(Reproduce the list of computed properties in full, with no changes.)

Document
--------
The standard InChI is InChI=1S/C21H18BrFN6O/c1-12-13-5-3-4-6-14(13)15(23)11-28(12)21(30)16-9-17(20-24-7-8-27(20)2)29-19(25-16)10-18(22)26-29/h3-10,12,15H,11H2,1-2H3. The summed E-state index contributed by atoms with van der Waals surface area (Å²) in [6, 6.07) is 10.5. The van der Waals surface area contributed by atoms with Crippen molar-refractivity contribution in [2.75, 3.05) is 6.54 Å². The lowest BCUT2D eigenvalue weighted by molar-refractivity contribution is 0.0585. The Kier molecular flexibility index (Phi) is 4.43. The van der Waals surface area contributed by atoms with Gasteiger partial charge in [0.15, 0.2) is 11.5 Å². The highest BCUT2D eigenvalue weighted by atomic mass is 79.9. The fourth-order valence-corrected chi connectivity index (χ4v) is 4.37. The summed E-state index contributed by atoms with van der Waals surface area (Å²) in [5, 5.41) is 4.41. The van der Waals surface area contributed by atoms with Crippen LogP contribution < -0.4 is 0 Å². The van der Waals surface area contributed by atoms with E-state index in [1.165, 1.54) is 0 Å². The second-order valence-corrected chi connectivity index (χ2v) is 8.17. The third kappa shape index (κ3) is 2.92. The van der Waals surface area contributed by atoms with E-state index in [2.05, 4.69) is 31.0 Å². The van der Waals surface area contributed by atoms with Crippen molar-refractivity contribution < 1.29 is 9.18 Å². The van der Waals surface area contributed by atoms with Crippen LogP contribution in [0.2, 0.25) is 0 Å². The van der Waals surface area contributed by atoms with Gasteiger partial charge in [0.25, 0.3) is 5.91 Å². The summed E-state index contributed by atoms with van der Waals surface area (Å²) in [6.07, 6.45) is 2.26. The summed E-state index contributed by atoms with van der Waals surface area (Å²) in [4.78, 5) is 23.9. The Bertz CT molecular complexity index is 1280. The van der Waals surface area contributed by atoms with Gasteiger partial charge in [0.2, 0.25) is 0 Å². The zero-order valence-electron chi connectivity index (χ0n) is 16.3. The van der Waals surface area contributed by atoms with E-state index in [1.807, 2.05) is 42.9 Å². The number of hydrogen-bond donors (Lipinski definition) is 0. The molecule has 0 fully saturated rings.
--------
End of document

The standard InChI is InChI=1S/C21H18BrFN6O/c1-12-13-5-3-4-6-14(13)15(23)11-28(12)21(30)16-9-17(20-24-7-8-27(20)2)29-19(25-16)10-18(22)26-29/h3-10,12,15H,11H2,1-2H3. The summed E-state index contributed by atoms with van der Waals surface area (Å²) in [6, 6.07) is 10.5. The van der Waals surface area contributed by atoms with Crippen molar-refractivity contribution in [2.75, 3.05) is 6.54 Å². The lowest BCUT2D eigenvalue weighted by molar-refractivity contribution is 0.0585. The Kier molecular flexibility index (Phi) is 4.43. The van der Waals surface area contributed by atoms with Gasteiger partial charge in [0.15, 0.2) is 11.5 Å². The highest BCUT2D eigenvalue weighted by atomic mass is 79.9. The fourth-order valence-corrected chi connectivity index (χ4v) is 4.37. The summed E-state index contributed by atoms with van der Waals surface area (Å²) in [5, 5.41) is 4.41. The van der Waals surface area contributed by atoms with Crippen LogP contribution < -0.4 is 0 Å². The van der Waals surface area contributed by atoms with E-state index in [1.165, 1.54) is 0 Å². The second-order valence-corrected chi connectivity index (χ2v) is 8.17. The third kappa shape index (κ3) is 2.92. The van der Waals surface area contributed by atoms with E-state index in [2.05, 4.69) is 31.0 Å². The van der Waals surface area contributed by atoms with Crippen molar-refractivity contribution < 1.29 is 9.18 Å². The van der Waals surface area contributed by atoms with Crippen LogP contribution in [0.2, 0.25) is 0 Å². The van der Waals surface area contributed by atoms with Gasteiger partial charge in [0.25, 0.3) is 5.91 Å². The summed E-state index contributed by atoms with van der Waals surface area (Å²) in [6.07, 6.45) is 2.26. The summed E-state index contributed by atoms with van der Waals surface area (Å²) in [4.78, 5) is 23.9. The Bertz CT molecular complexity index is 1280. The van der Waals surface area contributed by atoms with Gasteiger partial charge in [0.2, 0.25) is 0 Å². The zero-order valence-electron chi connectivity index (χ0n) is 16.3. The van der Waals surface area contributed by atoms with E-state index in [1.807, 2.05) is 42.9 Å². The number of hydrogen-bond donors (Lipinski definition) is 0. The molecule has 0 fully saturated rings.